Best Shrimp Creole

Recently, I watched on TV a food truck chef make Bread Pudding in her truck. It looked delicious and I remembered I often made Bread Pudding based upon a recipe from the following book:

I lost the book and mentioned this to Susan. And guess what? She bought me a copy.

It’s a great cookbook, a history book filled with vintage photos and “…great Creole and Cajun recipes from the city’s grand restaurants and modest cafes, from mansions and country kitchens, superbly clear directions, local cooking secrets.”

Here’s the recipe (Note: I added asparagus and I used cocktail shrimp which I added to the wok for the last few minutes:

Enjoy!

Susan’s Birthday

Yesterday, Friday, January 8th, was Susan’s birthday. When I woke up on the day before, the 7th, I thought the 7th was the 8th.

Before she woke (on the 7th), I scrambled to wrap her present and make her card. (See Freddy above sniffing at her card and present.) Soon she came out of the bedroom and I said “Happy Birthday!” She said, “Today’s not my birthday. It’s the 8th.” I said, “Today is the 8th. Come. Let’s look at the calendar.” Sure enough it was the 7th. This confusion a sign of the times. To misquote a song by Chicago, “Does anybody really know what day it is?”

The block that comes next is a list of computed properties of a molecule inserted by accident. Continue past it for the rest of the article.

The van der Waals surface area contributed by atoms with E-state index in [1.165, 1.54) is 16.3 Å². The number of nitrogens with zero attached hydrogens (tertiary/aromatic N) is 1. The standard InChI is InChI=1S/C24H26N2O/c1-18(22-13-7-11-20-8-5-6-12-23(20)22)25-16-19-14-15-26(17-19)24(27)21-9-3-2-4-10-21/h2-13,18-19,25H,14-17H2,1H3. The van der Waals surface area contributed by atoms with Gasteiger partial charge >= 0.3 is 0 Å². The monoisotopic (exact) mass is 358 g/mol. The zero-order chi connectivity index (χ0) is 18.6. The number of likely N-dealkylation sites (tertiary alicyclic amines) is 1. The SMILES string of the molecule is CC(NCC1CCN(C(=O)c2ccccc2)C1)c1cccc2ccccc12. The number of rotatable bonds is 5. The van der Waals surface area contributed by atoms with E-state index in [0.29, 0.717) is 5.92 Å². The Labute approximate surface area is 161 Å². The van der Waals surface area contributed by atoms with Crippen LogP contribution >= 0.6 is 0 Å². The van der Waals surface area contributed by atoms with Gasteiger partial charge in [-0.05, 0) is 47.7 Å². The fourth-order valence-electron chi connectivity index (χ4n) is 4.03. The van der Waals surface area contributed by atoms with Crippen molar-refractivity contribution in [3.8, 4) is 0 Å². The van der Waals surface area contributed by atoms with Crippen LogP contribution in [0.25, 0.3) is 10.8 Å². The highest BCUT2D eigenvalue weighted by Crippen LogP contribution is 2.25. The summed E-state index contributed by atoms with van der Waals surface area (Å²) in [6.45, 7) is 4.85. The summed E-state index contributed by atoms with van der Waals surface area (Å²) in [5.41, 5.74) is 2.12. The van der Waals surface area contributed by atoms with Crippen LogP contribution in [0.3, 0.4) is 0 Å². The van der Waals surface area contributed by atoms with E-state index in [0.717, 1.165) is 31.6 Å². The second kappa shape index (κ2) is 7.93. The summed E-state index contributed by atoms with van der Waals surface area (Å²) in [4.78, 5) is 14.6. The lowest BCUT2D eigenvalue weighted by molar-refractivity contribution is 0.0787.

I know tomorrow is Sunday because the Sunday New York Times is delivered. And Wednesday is garbage day because I see that our street is lined with barrels filled with garbage. And Friday is Brooks and Shields (Now Washington Post columnist Jonathan Capehart since Shields recently retired). But other than that I am never sure of the day or date. Or time! This a sign of the pandemic and being in quarantine. I need a calendar!

Susan opened her card first upon waking on the 8th, a picture of our kitchen table which I think says much about who we are, our interests, our love of books and beauty. And it reminds me of a painting by French Impressionists. I enjoy still lifes of our home.

Years ago, I wrote:

This is
A Place
A Table
Round, of grace
A flowered tablecloth
A bowl of lemons and limes
Apples and oranges
We hold hands
Thank You God
For these gifts
We are about to receive
From your bounty
Through Christ our Lord
Amen.
A table of grace.
We then enjoyed a cup of coffee and soon I made us bacon and blueberry pancakes.
I spent much time organizing my photos of Times Square @ 1980s for my book, “Famous People Famous Places“. I am happy that I have made great progress on the project since reading about myself in the NYTimes Sunday Book Review section a few weeks ago (See previous post).
This is how the organization comes along. First I printed contact sheets of all the photos, cut them into “negs” and placed them on a large paper board.
Then I spent many hours looking at the images, determining an order, a sequence that made sense to me.
I then took these negatives and taped them into my journal so that I can reference them as I upload to Blurb.